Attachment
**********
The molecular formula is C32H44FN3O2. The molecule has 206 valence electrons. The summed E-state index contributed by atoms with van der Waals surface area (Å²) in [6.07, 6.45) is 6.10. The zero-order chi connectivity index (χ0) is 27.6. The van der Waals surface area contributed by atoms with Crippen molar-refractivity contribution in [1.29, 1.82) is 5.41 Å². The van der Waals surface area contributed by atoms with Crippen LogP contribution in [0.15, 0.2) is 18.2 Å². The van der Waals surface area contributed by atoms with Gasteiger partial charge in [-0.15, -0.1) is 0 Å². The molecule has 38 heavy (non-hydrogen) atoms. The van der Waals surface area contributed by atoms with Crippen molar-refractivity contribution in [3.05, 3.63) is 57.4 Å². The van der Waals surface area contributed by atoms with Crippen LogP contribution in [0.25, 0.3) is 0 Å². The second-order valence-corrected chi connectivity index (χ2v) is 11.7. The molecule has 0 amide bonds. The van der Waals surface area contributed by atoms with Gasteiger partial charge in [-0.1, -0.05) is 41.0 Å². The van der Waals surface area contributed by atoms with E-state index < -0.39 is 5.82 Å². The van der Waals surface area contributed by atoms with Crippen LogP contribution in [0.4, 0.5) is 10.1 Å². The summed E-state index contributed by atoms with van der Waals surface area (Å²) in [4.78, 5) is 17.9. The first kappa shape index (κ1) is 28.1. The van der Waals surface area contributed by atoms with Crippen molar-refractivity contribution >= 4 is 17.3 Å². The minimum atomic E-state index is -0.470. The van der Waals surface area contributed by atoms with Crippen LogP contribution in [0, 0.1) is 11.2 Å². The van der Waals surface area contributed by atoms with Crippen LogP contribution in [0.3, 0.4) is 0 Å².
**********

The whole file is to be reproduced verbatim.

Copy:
The molecular formula is C32H44FN3O2. The molecule has 206 valence electrons. The summed E-state index contributed by atoms with van der Waals surface area (Å²) in [6.07, 6.45) is 6.10. The zero-order chi connectivity index (χ0) is 27.6. The van der Waals surface area contributed by atoms with Crippen molar-refractivity contribution in [1.29, 1.82) is 5.41 Å². The van der Waals surface area contributed by atoms with Crippen LogP contribution in [0.15, 0.2) is 18.2 Å². The van der Waals surface area contributed by atoms with Gasteiger partial charge in [-0.15, -0.1) is 0 Å². The molecule has 38 heavy (non-hydrogen) atoms. The van der Waals surface area contributed by atoms with Crippen molar-refractivity contribution in [3.05, 3.63) is 57.4 Å². The van der Waals surface area contributed by atoms with Crippen LogP contribution in [0.25, 0.3) is 0 Å². The second-order valence-corrected chi connectivity index (χ2v) is 11.7. The molecule has 0 amide bonds. The van der Waals surface area contributed by atoms with Gasteiger partial charge in [-0.1, -0.05) is 41.0 Å². The van der Waals surface area contributed by atoms with E-state index < -0.39 is 5.82 Å². The van der Waals surface area contributed by atoms with Crippen LogP contribution in [0.4, 0.5) is 10.1 Å². The summed E-state index contributed by atoms with van der Waals surface area (Å²) in [4.78, 5) is 17.9. The first kappa shape index (κ1) is 28.1. The van der Waals surface area contributed by atoms with Crippen molar-refractivity contribution >= 4 is 17.3 Å². The minimum atomic E-state index is -0.470. The van der Waals surface area contributed by atoms with Crippen LogP contribution in [0, 0.1) is 11.2 Å². The van der Waals surface area contributed by atoms with Crippen LogP contribution in [0.3, 0.4) is 0 Å².